E Lindholm, S-K Leivonen, E Undlien, D Nebdal, A Git, C Caldas, A-L Børresen-Dale, KK Sahlberg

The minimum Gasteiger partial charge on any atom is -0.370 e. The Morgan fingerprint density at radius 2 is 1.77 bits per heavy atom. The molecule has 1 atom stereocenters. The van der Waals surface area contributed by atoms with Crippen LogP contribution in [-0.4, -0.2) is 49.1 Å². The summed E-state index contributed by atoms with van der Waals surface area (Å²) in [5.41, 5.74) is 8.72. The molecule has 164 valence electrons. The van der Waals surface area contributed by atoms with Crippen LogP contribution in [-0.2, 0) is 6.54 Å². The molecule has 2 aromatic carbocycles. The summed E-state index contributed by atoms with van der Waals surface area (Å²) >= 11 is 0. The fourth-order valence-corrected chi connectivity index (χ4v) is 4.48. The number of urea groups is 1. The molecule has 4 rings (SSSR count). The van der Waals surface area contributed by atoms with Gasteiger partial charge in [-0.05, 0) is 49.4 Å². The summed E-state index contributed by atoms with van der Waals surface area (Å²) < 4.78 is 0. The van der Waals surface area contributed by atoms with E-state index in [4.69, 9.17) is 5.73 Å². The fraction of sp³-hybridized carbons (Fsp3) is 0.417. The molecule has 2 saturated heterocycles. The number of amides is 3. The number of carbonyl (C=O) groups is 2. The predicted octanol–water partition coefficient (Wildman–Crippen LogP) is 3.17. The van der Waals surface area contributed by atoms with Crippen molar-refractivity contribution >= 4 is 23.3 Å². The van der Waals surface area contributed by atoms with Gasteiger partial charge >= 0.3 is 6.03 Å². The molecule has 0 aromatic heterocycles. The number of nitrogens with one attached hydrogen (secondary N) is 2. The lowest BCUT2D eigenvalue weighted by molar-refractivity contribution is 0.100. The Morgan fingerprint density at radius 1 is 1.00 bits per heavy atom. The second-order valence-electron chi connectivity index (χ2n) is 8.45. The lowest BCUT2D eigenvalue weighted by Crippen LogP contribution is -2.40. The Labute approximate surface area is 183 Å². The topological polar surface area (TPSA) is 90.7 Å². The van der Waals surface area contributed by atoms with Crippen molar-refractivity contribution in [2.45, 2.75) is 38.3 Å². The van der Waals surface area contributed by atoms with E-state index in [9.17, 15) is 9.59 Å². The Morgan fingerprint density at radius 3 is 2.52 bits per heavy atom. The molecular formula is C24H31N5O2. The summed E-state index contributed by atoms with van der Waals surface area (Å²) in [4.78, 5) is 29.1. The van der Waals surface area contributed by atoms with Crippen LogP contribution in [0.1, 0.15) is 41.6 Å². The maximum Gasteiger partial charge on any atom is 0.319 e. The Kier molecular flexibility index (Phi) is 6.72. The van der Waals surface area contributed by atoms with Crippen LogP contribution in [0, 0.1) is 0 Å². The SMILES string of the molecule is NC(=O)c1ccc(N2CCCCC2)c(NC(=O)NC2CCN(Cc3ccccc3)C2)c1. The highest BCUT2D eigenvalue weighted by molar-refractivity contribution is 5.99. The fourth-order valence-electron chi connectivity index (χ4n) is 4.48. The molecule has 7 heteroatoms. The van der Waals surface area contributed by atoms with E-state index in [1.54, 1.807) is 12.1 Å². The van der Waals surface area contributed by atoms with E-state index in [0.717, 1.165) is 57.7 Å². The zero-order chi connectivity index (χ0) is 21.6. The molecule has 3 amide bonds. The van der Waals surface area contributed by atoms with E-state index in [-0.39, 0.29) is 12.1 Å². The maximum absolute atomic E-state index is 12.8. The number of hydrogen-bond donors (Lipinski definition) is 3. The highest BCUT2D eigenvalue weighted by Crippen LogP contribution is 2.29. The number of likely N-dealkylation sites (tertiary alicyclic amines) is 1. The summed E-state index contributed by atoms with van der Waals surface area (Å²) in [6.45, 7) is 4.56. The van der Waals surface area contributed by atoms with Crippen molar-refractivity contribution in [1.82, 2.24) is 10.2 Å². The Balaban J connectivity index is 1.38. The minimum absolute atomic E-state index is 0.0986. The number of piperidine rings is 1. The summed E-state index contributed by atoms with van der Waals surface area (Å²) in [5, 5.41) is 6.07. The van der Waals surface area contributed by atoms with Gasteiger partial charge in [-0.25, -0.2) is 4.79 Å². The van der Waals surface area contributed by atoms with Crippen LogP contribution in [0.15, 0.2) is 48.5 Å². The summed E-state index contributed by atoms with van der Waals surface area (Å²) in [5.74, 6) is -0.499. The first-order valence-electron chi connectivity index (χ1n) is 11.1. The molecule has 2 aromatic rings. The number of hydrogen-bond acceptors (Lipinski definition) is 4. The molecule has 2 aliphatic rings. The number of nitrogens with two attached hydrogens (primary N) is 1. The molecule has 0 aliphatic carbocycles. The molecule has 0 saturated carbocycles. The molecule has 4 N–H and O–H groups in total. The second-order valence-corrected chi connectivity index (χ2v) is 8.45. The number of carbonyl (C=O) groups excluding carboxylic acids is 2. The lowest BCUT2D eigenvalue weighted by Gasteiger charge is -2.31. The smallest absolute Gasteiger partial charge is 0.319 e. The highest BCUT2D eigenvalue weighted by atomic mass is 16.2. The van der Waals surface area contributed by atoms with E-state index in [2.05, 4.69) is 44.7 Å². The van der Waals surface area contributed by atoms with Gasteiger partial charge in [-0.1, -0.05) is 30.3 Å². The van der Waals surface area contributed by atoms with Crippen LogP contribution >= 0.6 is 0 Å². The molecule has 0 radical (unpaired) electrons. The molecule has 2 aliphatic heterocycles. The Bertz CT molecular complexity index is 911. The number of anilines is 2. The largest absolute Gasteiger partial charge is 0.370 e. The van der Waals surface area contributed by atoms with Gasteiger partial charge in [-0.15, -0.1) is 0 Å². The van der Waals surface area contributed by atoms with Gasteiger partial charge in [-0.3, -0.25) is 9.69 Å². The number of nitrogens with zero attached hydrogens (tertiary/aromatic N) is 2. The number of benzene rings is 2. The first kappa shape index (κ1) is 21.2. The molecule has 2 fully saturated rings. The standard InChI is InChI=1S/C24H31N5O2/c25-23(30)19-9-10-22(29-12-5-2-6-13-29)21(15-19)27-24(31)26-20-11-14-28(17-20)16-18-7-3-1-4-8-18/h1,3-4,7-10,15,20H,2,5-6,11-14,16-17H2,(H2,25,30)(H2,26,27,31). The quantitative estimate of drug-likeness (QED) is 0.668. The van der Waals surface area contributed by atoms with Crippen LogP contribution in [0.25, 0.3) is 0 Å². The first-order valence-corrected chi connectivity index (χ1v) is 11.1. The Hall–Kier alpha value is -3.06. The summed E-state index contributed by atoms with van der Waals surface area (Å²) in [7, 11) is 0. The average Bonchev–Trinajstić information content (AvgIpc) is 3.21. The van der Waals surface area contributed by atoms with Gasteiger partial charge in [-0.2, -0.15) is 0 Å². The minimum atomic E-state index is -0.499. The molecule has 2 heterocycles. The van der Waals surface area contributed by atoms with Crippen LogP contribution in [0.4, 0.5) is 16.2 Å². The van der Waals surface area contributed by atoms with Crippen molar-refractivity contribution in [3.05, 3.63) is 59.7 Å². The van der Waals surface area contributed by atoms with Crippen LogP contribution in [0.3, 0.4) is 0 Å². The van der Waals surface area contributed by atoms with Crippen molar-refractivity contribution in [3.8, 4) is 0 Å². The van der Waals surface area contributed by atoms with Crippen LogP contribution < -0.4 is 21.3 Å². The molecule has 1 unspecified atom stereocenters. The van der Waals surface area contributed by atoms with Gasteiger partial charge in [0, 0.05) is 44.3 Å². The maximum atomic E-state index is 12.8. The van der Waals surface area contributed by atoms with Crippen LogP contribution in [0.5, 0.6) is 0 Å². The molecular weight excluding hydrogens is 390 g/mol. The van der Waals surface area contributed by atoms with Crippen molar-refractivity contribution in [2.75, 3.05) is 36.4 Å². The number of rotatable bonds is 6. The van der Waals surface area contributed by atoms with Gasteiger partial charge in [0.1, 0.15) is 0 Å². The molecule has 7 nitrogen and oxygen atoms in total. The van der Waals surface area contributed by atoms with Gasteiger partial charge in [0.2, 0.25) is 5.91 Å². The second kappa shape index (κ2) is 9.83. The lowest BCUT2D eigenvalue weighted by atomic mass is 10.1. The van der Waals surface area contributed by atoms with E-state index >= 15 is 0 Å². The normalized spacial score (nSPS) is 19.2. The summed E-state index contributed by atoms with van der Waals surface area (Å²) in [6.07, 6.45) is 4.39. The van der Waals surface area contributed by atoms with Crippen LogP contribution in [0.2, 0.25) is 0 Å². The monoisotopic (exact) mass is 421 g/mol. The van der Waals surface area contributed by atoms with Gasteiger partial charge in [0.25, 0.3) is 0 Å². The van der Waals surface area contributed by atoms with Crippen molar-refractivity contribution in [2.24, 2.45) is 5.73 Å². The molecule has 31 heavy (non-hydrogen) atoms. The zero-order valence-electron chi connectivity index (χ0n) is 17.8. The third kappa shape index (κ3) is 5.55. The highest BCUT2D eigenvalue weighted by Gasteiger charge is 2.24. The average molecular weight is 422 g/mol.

HER2 positive breast cancers (BC) have aggressive behavior and poor prognosis. Previously, we have identified miR-342-5p as an upstream regulator of HER2 signaling, as well as inhibitor of HER2 positive BC cell line growth. Here, we aimed to further investigate the molecular mechanisms behind miR-342-5p-induced HER2 pathway deregulation. Two HER2 amplified breast cancer cell lines were transiently transfected with miR-342-5p mimic or negative control, and gene expression was analyzed by Agilent microarrays. Three clinical datasets with BC patients were used to identify correlations between candidate genes and miR-342-5p, and associations with survival. Pathway analyses of all deregulated genes revealed a significant suppression of the HER2 downstream pathways ERK/MAPK and SAPK/JNK, whereas the miR-342-5p predicted target genes were enriched for pathways associated with cell motility. Biological functions linked to mitochondrial stability were ranked among the top toxicological functions in both gene lists. Among the most deregulated genes, Cytochrome B5 Reductase 3 (CYB5R3) and Rap Guanine Nucleotide Exchange Factor 6 (RAPGEF6) significantly anticorrelated and correlated, respectively, with miR-342-5p in all three clinical BC datasets. Low CYB5R3 levels and high RAPGEF6 levels were significantly associated with survival, although this was not directly associated with HER2 expression. Our data suggest that miR-342-5p overexpression in HER2 positive BC cell lines elicits broad effects on HER2 downstream signaling, cell motility and mitochondrial stability. Together these effects may render cells less proliferative and more sensitive to cellular stress.